These stories promote responsible stewardship toward all living things. With original illustrations by Mohawk artists these stories draw upon legends from 18 Native American tribes.
Bruchac, Joseph and Jonathan London. Thirteen Moons on Turtle's Back: A Native American Year of Moons. NY: Philomel Books, 1992. Unpaged picture book. Illustrated by Thomas Locker.
Celebrates the seasons of the year through poems from the legends of such Native American tribes as the Cherokee, Cree, and Sioux.
Caldwell, E. K. Bear: American Indian Legends. NY: Scholastic, 1996. 32 pages. Illustrated by Diana Magnuson.
Includes both factual information and Indian legends about North American bears. Caldwell is Tsalagi and Shawnee and European.
Chamberlin, Mrs. Alden. Whitewing: An Indian Story. Published by the author, 1911. 180 pages.
Fiction set in Michigan. Whitewing, an Indian woman, exerts a widespread Christian influence and marries a missionary in this story of early Michigan.
Clark, Ann Nolan. In My Mother's House. NY: Puffin Books, 1992. . 56 pages. Illustrated by Velino Herrera.
A young Tewa Indian describes the home, customs, work, and strong communal spirit of his people.
Coady, John P. The Legends and Story of the Michigan Indian. Cedar Springs, MI: Cedar Springs Historical Society, 1993. 114 pages.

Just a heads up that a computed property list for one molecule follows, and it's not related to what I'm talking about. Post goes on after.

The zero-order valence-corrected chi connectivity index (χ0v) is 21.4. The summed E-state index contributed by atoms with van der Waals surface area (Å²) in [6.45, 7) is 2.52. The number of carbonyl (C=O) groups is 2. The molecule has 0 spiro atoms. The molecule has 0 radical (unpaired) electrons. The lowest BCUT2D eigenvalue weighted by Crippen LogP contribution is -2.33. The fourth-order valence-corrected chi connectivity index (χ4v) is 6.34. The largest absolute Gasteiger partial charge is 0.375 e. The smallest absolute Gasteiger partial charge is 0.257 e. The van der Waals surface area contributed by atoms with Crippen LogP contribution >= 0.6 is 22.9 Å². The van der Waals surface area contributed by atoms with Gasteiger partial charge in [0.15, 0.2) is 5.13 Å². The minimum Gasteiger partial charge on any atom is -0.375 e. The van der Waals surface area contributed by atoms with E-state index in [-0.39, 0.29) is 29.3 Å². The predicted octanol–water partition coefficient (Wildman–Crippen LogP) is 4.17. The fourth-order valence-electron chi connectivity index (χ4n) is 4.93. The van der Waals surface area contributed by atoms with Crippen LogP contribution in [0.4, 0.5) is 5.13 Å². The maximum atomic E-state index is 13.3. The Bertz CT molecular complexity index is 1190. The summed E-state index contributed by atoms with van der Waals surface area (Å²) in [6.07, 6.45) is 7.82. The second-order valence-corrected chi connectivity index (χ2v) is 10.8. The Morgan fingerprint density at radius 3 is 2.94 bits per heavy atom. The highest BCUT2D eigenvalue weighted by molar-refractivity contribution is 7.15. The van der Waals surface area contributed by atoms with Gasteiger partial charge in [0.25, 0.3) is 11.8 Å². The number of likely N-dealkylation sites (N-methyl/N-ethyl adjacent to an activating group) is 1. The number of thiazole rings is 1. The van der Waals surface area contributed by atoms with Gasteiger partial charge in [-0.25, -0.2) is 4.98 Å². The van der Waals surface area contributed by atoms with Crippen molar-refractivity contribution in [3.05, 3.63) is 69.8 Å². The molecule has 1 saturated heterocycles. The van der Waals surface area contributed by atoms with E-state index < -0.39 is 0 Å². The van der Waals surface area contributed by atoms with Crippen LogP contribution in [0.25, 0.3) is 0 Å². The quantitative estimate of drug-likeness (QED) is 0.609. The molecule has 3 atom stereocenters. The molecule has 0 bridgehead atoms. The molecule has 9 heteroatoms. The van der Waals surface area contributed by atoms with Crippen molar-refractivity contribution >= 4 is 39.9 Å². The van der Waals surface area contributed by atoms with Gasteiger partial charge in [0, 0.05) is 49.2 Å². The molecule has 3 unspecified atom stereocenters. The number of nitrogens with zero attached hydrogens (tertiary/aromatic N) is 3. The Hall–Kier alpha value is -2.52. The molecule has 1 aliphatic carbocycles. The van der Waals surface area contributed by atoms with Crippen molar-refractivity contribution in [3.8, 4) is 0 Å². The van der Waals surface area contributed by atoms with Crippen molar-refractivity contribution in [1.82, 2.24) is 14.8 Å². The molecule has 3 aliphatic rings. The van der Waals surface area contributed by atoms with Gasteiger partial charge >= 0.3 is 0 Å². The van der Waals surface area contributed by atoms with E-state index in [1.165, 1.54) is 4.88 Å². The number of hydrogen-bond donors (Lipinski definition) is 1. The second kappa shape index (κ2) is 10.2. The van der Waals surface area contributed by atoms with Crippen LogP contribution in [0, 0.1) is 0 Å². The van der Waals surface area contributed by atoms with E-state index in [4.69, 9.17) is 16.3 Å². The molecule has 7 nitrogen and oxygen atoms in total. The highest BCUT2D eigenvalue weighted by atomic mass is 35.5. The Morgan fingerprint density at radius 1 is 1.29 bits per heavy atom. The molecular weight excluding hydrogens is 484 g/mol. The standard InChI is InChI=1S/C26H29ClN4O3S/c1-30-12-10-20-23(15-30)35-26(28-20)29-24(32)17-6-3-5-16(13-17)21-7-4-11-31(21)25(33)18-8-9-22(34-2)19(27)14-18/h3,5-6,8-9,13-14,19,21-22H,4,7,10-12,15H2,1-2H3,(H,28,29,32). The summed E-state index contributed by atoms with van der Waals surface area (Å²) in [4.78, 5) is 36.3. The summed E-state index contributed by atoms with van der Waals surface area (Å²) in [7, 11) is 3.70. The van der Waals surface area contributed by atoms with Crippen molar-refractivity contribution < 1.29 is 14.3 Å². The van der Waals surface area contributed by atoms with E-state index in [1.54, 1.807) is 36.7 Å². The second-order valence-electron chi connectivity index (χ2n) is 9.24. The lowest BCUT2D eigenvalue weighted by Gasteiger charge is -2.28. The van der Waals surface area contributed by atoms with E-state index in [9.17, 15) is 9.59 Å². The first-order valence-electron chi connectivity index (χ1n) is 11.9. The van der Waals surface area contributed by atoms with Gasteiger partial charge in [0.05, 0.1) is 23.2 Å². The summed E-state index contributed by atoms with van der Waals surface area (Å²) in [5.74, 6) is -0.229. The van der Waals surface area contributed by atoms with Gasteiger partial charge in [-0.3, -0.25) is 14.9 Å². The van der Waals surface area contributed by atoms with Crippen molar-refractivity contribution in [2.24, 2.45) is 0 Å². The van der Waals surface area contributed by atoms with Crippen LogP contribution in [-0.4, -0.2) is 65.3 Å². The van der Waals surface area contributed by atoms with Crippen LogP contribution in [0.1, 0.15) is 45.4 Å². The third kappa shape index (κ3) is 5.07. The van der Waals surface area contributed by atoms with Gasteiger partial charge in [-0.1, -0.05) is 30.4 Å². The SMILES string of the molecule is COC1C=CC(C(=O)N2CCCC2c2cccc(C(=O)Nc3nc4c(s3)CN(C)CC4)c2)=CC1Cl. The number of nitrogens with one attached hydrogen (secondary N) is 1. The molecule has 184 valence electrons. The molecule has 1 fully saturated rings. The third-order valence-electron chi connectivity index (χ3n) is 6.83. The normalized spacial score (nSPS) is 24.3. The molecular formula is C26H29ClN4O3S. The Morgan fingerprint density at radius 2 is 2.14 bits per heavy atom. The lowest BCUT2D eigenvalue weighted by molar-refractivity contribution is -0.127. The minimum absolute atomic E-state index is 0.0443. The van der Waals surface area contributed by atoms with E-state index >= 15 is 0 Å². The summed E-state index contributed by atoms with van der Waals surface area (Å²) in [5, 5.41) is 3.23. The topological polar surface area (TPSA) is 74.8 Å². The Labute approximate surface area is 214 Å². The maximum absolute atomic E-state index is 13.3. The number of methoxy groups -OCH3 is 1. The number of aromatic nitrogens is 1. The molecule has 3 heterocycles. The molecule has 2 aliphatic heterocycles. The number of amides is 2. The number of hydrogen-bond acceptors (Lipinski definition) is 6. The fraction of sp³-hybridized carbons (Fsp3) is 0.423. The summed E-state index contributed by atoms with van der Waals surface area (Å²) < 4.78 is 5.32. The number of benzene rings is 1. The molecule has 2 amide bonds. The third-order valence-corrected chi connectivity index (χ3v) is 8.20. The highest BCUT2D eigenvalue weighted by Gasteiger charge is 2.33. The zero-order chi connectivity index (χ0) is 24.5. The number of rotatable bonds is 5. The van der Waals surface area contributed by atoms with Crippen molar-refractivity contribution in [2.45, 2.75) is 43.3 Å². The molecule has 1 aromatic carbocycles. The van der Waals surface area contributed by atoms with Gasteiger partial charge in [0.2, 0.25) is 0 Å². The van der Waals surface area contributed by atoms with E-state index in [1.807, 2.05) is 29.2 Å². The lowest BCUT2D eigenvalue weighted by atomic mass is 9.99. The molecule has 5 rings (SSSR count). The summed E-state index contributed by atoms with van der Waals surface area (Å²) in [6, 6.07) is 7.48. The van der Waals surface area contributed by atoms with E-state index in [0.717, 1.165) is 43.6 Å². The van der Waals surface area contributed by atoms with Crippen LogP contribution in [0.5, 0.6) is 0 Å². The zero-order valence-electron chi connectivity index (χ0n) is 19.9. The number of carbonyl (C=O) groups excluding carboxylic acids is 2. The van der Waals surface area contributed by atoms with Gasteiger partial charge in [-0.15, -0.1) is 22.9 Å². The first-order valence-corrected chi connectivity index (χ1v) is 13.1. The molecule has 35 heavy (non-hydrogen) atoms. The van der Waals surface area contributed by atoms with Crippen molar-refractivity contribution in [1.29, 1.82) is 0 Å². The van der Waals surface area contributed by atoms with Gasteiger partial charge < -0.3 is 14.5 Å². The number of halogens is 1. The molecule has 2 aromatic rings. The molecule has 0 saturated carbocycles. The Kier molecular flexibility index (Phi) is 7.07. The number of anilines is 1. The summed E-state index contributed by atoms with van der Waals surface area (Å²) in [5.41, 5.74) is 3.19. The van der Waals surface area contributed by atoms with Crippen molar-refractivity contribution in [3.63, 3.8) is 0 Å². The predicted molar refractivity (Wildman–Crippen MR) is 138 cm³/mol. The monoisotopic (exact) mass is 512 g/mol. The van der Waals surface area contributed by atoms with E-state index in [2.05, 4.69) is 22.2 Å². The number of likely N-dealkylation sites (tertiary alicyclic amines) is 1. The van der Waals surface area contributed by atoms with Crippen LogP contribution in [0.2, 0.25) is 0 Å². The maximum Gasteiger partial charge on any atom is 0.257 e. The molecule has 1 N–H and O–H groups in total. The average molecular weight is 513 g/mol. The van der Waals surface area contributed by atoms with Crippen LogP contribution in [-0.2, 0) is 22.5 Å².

Native American legends collected in the Mid-Michigan area by an educator.
Coatsworth, Emerson and David Coatsworth. The Adventures of Nanabush: Ojibway Indian Stories. NY: Atheneum, 1979. 85 pages. Illustrated by Francis Kagige.
"These stories, which have delighted generations of Ojibway and are told here by elders of the Rama Ojibway Band in Canada, will delight a wide new audience of young readers and storytellers."
Coleman, Sister Bernard, et. al. Ojibwa Myths and Legends. Minneapolis, MN: Ross and Haines, 1962. 135 pages. Drawings by Ruth Manley.
The stories in Ojibwa myths and legends express aboriginal social and religious beliefs and an aboriginal economy."
Cooper, James Fenimore. The Last of the Mohicans: A Narrative of 1757. NY: Charles Scribner's Sons, 1926. 370 pages. This edition illustrated by N.C. Wyeth.
Fiction set in the New York area.
Cory, David. Chippewa Trail. NY: Grosset & Dunlap, 1939. 143 pages.
A Sioux boy goes on a peace mission to the Chippewa of the Great Lakes region.
Cory, David. Little Indian. NY: Grosset & Dunlap, 1934. 128 pages
Adventures of a young Native American boy.
Cory, David. Lone Star. NY: Grosset & Dunlap, 1936. 128 pages.
A young Native American boy and his adventures.
Coryell, Hubert V. Indian Brother. NY: Harcourt, Brace, 1935. 348 pages.
"I dedicate this book to our pioneer ancestors who settled this land of New England and held it against the Indians by their stoutness of heart and their stubborn determination to make the wilderness their own. But I dedicate it equally to the Indians from whom our ancestors wrenched the land. They fought for their hunting grounds fiercely and cruelly, but they knew no other way."
Crook, Connie Brummel. Maple Moon. Toronto: Stoddard Kids, 1999. Unpaged picture book. Illustrated by Scott Cameron.
A young Missisagua boy discovers maple sap and his tribe discovers maple syrup.
Cross, Genevieve. Tommy and the Indians. NY: Cross Publications, 1950. 35 pages. Illustrated by Steven Vegh.